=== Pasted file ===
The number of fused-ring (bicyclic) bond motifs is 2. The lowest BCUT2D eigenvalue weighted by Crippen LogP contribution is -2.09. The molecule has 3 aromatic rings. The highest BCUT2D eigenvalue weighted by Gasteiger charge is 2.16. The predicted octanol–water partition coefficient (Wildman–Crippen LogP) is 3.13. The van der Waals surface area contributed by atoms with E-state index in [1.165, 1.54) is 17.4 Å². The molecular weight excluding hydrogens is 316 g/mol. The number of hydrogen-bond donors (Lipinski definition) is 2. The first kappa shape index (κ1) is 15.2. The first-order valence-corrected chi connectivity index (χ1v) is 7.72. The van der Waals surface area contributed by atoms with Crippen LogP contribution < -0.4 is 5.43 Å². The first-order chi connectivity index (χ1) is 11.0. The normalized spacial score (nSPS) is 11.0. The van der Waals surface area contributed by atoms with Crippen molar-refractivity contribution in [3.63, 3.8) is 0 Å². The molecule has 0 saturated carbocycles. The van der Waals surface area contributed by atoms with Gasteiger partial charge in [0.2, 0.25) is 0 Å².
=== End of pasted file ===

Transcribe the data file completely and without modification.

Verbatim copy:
The number of fused-ring (bicyclic) bond motifs is 2. The lowest BCUT2D eigenvalue weighted by Crippen LogP contribution is -2.09. The molecule has 3 aromatic rings. The highest BCUT2D eigenvalue weighted by Gasteiger charge is 2.16. The predicted octanol–water partition coefficient (Wildman–Crippen LogP) is 3.13. The van der Waals surface area contributed by atoms with E-state index in [1.165, 1.54) is 17.4 Å². The molecular weight excluding hydrogens is 316 g/mol. The number of hydrogen-bond donors (Lipinski definition) is 2. The first kappa shape index (κ1) is 15.2. The first-order valence-corrected chi connectivity index (χ1v) is 7.72. The van der Waals surface area contributed by atoms with Crippen LogP contribution < -0.4 is 5.43 Å². The first-order chi connectivity index (χ1) is 11.0. The normalized spacial score (nSPS) is 11.0. The van der Waals surface area contributed by atoms with Crippen molar-refractivity contribution in [3.63, 3.8) is 0 Å². The molecule has 0 saturated carbocycles. The van der Waals surface area contributed by atoms with Gasteiger partial charge in [0.2, 0.25) is 0 Å².